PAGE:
Sorry Mark, was in the middle of editing and it locked up on me.  Coming shortly!

Great design Bill. I have enough bits to make a few of these! Never laminated PVC printed parts before. I expect in this application the cosmetic steps are not needed. 

Thanks Marc -

Laminating the carbon plates for the motor mounts made them extremely strong.  Clean them with alcohol first and then laminate with 30 minute or greater epoxy.  I use the same epoxy they use on boats and the parts are STRONG.  

These pictures are from an earlier attempt, but the lamination makes the 3D printed part very difficult to break.  I think it's more of an infusion than a lamination.   

I went on a little too thick with the epoxy.  Now I have a vacuum bagger and the parts look like they came from a factory.  

What is a vacuum bagger in this context?

Great idea to use a drone for water search and rescue.  I bet the drone has to be lightweight so a life preserver can be part of payload.  Did you design and build the frame because there weren't any components on the market that would work?

I'm looking build or buy a decent drone to learn how and add new autonomous flight capabilities.  So I need a decent quality drone for that but haven't found one that works for a reasonable price.  I would like to eventually add new components too.

What's the lowest reasonable price range for a basic uav drone or the drone you're building?  

Regards

tal

I designed the frame because most frames are open and not suited to flying around open water.   What you're not seeing is the cover, which is not 100% water tight, but waterproof enough to keep delicate electronics from being splashed.  It will take off and land on floats, but it has IR Lock's precision landing sensor, so the plan it to land small platform behind a boat.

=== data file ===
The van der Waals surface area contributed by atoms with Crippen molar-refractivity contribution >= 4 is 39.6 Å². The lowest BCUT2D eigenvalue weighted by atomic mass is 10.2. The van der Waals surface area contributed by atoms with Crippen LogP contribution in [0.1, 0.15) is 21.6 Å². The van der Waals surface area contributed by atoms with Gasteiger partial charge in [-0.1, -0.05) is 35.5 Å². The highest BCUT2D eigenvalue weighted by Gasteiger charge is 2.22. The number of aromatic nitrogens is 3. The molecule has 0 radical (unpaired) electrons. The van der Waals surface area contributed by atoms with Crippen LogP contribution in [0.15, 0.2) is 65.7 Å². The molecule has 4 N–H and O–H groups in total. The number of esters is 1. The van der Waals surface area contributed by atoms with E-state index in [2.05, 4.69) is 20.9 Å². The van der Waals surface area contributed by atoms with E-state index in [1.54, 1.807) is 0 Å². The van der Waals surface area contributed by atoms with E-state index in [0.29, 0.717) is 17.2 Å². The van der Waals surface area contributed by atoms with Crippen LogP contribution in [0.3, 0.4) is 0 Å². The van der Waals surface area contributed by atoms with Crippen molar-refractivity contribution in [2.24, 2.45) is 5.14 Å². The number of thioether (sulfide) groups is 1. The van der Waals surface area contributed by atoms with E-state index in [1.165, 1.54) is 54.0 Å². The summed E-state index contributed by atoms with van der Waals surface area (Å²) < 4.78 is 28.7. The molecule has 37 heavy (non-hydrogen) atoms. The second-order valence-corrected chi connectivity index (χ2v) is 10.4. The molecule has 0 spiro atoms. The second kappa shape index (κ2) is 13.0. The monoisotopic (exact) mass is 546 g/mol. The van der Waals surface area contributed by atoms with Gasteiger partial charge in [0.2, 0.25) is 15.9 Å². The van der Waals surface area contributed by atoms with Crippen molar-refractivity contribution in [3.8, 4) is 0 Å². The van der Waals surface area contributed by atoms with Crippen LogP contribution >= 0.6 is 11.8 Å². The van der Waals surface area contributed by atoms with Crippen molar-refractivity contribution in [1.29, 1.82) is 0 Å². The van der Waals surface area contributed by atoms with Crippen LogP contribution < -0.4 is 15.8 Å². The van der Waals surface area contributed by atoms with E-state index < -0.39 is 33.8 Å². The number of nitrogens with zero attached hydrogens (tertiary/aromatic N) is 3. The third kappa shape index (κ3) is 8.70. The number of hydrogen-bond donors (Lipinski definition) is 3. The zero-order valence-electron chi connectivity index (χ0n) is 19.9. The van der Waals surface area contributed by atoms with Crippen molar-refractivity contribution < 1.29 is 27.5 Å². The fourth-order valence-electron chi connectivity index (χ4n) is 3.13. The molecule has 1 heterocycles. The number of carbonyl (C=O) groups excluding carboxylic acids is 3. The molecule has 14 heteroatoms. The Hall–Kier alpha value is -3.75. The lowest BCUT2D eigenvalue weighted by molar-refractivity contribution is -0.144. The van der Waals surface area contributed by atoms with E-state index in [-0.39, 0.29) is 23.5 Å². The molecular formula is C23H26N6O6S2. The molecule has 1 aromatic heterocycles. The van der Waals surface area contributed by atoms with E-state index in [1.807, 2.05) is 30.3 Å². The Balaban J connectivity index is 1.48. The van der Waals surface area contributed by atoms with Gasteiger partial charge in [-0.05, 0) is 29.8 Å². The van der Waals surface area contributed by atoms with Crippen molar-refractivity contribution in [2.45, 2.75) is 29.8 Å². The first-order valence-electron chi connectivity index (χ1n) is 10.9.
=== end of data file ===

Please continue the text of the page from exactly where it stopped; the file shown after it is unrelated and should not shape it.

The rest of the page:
If you're interested in having a drone built for you, I'm a very experienced builder.  I buit and designed most of the drones on the TV Show DRONED, and have built and sold about 20 commercial grade multi rotors and fixed wing aircraft.    (Some of which were used by the Science Channel and Discovery Networks before I was on the Droned TV Show on the Science Channel).

Perhaps. I'd like to learn how to build one too.  I want to get started with understanding the whole hardware and software stack and how to modify it for new uses.  I'm looking for the most cost effective way to get started. Ultimately I want to create a drone that can follow and track in a game setting.  

I'd appreciate any advice on the getting started with a customizable uav drone.  What's a reasonable price range?

I've looked at the getting started guides but it feels lacking in recommending a drone to get started that isn't too simple.  I will look deeper at the hardware requirements.  I was hoping to buy a basic one for less than $1k that I could use to install the software and get started.

Nice work Bill.  I was going to do a BoxBotix BBCopter Redux this Summer to make something a bit simpler than what we have, but I see you have a great design going already.  Are you going to release your files?  Understand if not.  I just don't want to reinvent the wheel if I don't need to.  Looking to do something more appropriate for beginner and firmware test flight use and abuse.

And feel free to poke around our project on Wevolver.  We spent a bunch of time on thermal management when you start to enclose everything.  It's all Open Hardware so take what you need...

https://www.wevolver.com/coby.leuschke/boxbotix/network/description/

It's in the 'advanced prototype' phase - but I can share the STL files with you if you're interested.    You will also need two 16mm carbon fiber tubes and two 14mm carbon tubes.  We're going to update the design to all 16mm.   You can reach me direct via email at billrockus@gmail.com

Thanks!  Email sent.